A snapshot into the lives of the people who hire us
Is your proposal a deal-breaker?
David Ingersall, executive vice
president, strides into the conference
room to make the final decision about
the speaker for his upcoming leadership conference. Laptop in tow, just in
case anyone wants to see DVD demos
again, meeting planner Melissa is waiting with proposals from four “
finalists.” Pleasantries out of the way,
Melissa presents him with the committee’s recommendation.
“So, what’s Ridley Ridgette going to
do for us?” David asks.
“Well, here’s his proposal if you’d
like to skim it,” Melissa responds.
The EVP skims the first page and
drops it back on the table. “I just read
the entire executive summary. It’s all
about what a great guy Ridley Ridgette
is. Didn’t you tell him our objectives
for this meeting?”
“He gets into the objectives over on
page 2,” Melissa explains.
David flips the page, scans furthers
and looks up again. “Lots of big promises here. Can’t be done in a 60-minute
keynote. Does he know this is a 12-
month initiative for us?”
“We explained that. I think he does
—there’s a six-figure price tag in here,”
“I expected so,” David says. “But so
far, I don’t see anything mentioned
about how he’s going to accomplish
these miracles—except a long description of his keynote, along with the
‘resources’ he’s going to make available
and ‘consulting’ services over the next
Melissa looks a little sheepish. “Do
you want to set up a conference call
with him? Our committee has already
talked to him once. And there’s lots of
information on his Web site.”
“Bio looks vague, too,” David continues. “What does he bring to the
table that others don’t?”
“Well, I . . . 20 years of personal
experience selling,” she says.
“They all have personal experience.
That’s why they call it personal. What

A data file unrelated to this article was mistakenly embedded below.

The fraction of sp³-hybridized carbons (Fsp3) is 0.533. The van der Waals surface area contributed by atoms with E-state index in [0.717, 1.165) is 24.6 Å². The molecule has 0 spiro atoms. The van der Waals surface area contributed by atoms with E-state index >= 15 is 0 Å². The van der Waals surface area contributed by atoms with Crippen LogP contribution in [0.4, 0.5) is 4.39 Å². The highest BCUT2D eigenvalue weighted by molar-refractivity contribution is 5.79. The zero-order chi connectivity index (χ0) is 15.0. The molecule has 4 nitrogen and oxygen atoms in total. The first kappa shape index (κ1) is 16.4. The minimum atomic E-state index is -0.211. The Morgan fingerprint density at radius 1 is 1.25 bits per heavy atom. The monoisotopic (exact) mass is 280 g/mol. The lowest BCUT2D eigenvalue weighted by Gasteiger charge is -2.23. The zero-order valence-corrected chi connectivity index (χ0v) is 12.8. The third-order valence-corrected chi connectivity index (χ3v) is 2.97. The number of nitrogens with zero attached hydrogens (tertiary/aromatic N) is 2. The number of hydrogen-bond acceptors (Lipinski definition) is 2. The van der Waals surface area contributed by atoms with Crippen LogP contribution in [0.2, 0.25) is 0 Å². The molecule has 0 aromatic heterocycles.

exactly is he going to DO? And HOW
is he going to it? Not much detail here.
Looks like a cut-and-paste job.”
Melissa gestures toward her laptop,
“Do you want to see his demo? He’s
really great on the platform.”
The EVP tosses the proposal back on
the table. “You have a second choice?”
Where did Ridley blow his chances?
He failed to answer the key questions
executives want answered in proposals
that win large contracts:
The Value Proposition: What can you
do for me? What problems can you
solve? How can you improve our operations? Grow our revenue? Improve life
for our employees? Expand/change our
vision? Where’s the payback/profit?
The How: How are you going to do
what you propose? How do I know it’s
suitable for my organization? What’s
your approach? What typical results
can I expect? What’s the timeline on
those results? What’s the guarantee—
can you remove the risk for me?
Credentials: Are you the best person
for the job? Why are you uniquely
qualified? What’s your track record?
In what industries? For what clients?
Memory Aids: What have you given me
here to pass on to everybody who needs
to sign off or buy in to this decision?
In case your buyers think like David,
make sure your proposals provide
answers that others have overlooked.
Dianna Booher, MA, CSP, CPAE, speaks
on communication topics: oral, written,
interpersonal and organizational. Her latest
of 43 books is The Voice of Authority: 10
Communication Strategies Every Leader
Needs to Know (McGraw-Hill). To learn
more, visit www.Booher.com.